About 10 minutes into Hong Kong Financial Secretary John Tsang’s almost unbelievably vapid 2013-14 budget speech, it sank in that – sure enough – it’s Groundhog Day. The man really was just presenting much the same set of spending plans as the year before, and the year before that, and the year before that. If there was a slight difference this time, it was that he seemed slightly more concerned about the imaginary problems that on the one hand can’t be solved and on the other hand prevent us from solving our real problems.
He wrung his hands about our terrible fiscal structure (the one he has presided over for some six or so years now). Well, it’s hardly perfect; revenues are volatile and it imposes a disproportionate part of the burden on middle-class people who didn’t buy property at the right time. But it leaves the majority of people and companies free of paying any direct tax, takes no more than 15% from the rest, and avoids – by a million miles – the public deficits and debt that will be the ruin of future generations in the West. If he had any ‘vision’ or plain nous, he would see this as an opportunity to refine a fiscal structure the world would envy, not wet himself about it as some sort of threat.
He went completely over the top about the aging population. His straight-line extrapolation of the dependency ratio (workers to retirees) showed there will be just two sprightly, enterprising, productive people of working age for every burdensome, senile, crotchety old hunchback with a walking stick by 2041. The truth is that we have no idea what will be what in 2041. We do know that the forecast makes no allowance for migration; ignores foreign domestic helpers; assumes everyone will always retire at 60/65 even as rising health levels leave them living well into or beyond their 80s; and assumes educated and skilled future retirees will have the same low savings as today’s elders – refugees who scraped a living in sweatshops.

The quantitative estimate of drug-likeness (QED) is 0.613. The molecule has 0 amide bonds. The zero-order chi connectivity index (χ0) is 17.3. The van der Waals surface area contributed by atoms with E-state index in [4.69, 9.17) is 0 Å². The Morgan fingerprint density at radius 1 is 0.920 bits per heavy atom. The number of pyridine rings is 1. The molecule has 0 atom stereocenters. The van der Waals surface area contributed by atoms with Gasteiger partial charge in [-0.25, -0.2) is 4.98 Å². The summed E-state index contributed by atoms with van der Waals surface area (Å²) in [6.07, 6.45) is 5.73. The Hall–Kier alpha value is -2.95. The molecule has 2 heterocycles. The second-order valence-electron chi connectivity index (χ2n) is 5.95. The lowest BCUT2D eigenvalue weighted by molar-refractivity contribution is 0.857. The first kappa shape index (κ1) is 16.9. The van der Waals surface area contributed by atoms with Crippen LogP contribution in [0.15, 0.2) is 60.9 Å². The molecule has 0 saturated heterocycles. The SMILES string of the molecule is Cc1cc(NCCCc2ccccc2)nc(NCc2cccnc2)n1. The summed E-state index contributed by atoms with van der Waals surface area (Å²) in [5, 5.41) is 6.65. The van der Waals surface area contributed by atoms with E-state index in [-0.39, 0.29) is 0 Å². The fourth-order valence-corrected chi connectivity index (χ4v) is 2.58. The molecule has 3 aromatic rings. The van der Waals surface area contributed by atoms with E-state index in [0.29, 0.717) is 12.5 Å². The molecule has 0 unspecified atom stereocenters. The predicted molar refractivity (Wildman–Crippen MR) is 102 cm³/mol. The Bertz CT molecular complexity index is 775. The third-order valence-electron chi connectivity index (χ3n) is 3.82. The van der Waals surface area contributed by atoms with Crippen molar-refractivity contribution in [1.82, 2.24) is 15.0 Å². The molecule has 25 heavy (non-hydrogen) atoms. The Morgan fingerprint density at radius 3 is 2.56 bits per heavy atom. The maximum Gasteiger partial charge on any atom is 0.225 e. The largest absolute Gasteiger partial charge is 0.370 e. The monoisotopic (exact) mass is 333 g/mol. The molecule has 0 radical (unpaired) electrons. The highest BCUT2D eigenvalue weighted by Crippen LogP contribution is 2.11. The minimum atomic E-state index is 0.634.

(Rather than having too many oldies, it could be that we don’t have enough kids. But then why did the last government help push up housing prices, knowing that this delays young people’s marriages, thus births? Why did they consolidate an education system that reserves opportunities for the better-off, convincing more parents to have just one kid? Why are officials, as we speak, up at the Court of Final Appeal trying desperately to ensure that we keep out thousands of Mainland and Filipino children? Why, in short, are we run by cretins? Best stick with the ‘too many oldies’ approach.)
The ‘aging population’ is a problem in the US or Europe because of huge unfunded pension liabilities. Otherwise it is the result of people living (and being productive) longer because they are healthier. If that’s a problem, making people sicker so they die younger would be a solution. The ‘problem’ is a con on the part of Hong Kong’s bureaucrats to make people believe the government needs to hoard resources (not least for their own pensions). Hong Kong’s opposition politicians’ response? Demand a universal pension that will put us on course for a Western-style system that ultimately goes bust – thus apparently proving the bureaucrats’ case.
And what did Tsang decide to do about these terrifying apocalyptic dangers looming over us? Well, let’s boost sunset industries like logistics and parasite industries like tourism, and everyone gets yet another electricity rebate, and welfare recipients get an extra month’s handouts, and there’ll be no property rates to pay for another year, and there’s a few billion for this small and medium enterprises blah blah fund and a few billion for the caring sharing harmonious community do-gooder fund, and… that’ll sort it all out for another year. Oh, and this…
A middle-ranking property tycoon would lose face setting up something this trivial.